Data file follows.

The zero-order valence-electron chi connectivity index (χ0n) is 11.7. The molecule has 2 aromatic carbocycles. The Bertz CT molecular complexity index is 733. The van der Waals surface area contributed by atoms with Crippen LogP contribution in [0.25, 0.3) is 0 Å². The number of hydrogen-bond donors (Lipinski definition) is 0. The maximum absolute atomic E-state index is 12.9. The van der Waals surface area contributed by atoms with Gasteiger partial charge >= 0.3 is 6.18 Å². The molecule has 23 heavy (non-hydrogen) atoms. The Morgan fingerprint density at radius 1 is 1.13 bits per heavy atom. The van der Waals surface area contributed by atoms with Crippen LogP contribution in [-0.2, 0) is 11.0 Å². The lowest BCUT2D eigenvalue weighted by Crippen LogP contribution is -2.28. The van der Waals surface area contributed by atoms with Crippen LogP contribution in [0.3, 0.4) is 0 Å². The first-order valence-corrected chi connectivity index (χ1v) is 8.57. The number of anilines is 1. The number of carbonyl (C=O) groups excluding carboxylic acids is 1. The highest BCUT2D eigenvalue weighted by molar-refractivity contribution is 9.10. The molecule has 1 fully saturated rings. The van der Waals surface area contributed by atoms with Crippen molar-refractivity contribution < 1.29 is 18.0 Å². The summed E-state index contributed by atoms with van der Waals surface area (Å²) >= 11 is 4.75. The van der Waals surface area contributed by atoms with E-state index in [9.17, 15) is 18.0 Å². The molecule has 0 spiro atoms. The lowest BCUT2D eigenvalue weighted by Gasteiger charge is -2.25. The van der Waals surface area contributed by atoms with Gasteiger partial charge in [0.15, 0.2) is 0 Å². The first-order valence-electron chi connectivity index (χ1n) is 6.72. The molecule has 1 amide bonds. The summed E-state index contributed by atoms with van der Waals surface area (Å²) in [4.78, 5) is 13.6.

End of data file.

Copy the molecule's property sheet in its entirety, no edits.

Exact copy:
The zero-order valence-electron chi connectivity index (χ0n) is 11.7. The molecule has 2 aromatic carbocycles. The Bertz CT molecular complexity index is 733. The van der Waals surface area contributed by atoms with Crippen LogP contribution in [0.25, 0.3) is 0 Å². The number of hydrogen-bond donors (Lipinski definition) is 0. The maximum absolute atomic E-state index is 12.9. The van der Waals surface area contributed by atoms with Gasteiger partial charge >= 0.3 is 6.18 Å². The molecule has 23 heavy (non-hydrogen) atoms. The Morgan fingerprint density at radius 1 is 1.13 bits per heavy atom. The van der Waals surface area contributed by atoms with Crippen LogP contribution in [-0.2, 0) is 11.0 Å². The lowest BCUT2D eigenvalue weighted by Crippen LogP contribution is -2.28. The van der Waals surface area contributed by atoms with Crippen LogP contribution in [0.3, 0.4) is 0 Å². The first-order valence-corrected chi connectivity index (χ1v) is 8.57. The number of anilines is 1. The number of carbonyl (C=O) groups excluding carboxylic acids is 1. The highest BCUT2D eigenvalue weighted by molar-refractivity contribution is 9.10. The molecule has 1 fully saturated rings. The van der Waals surface area contributed by atoms with Crippen molar-refractivity contribution < 1.29 is 18.0 Å². The summed E-state index contributed by atoms with van der Waals surface area (Å²) >= 11 is 4.75. The van der Waals surface area contributed by atoms with E-state index in [9.17, 15) is 18.0 Å². The molecule has 0 spiro atoms. The lowest BCUT2D eigenvalue weighted by Gasteiger charge is -2.25. The van der Waals surface area contributed by atoms with Gasteiger partial charge in [0.15, 0.2) is 0 Å². The first-order valence-electron chi connectivity index (χ1n) is 6.72. The molecule has 1 amide bonds. The summed E-state index contributed by atoms with van der Waals surface area (Å²) in [4.78, 5) is 13.6.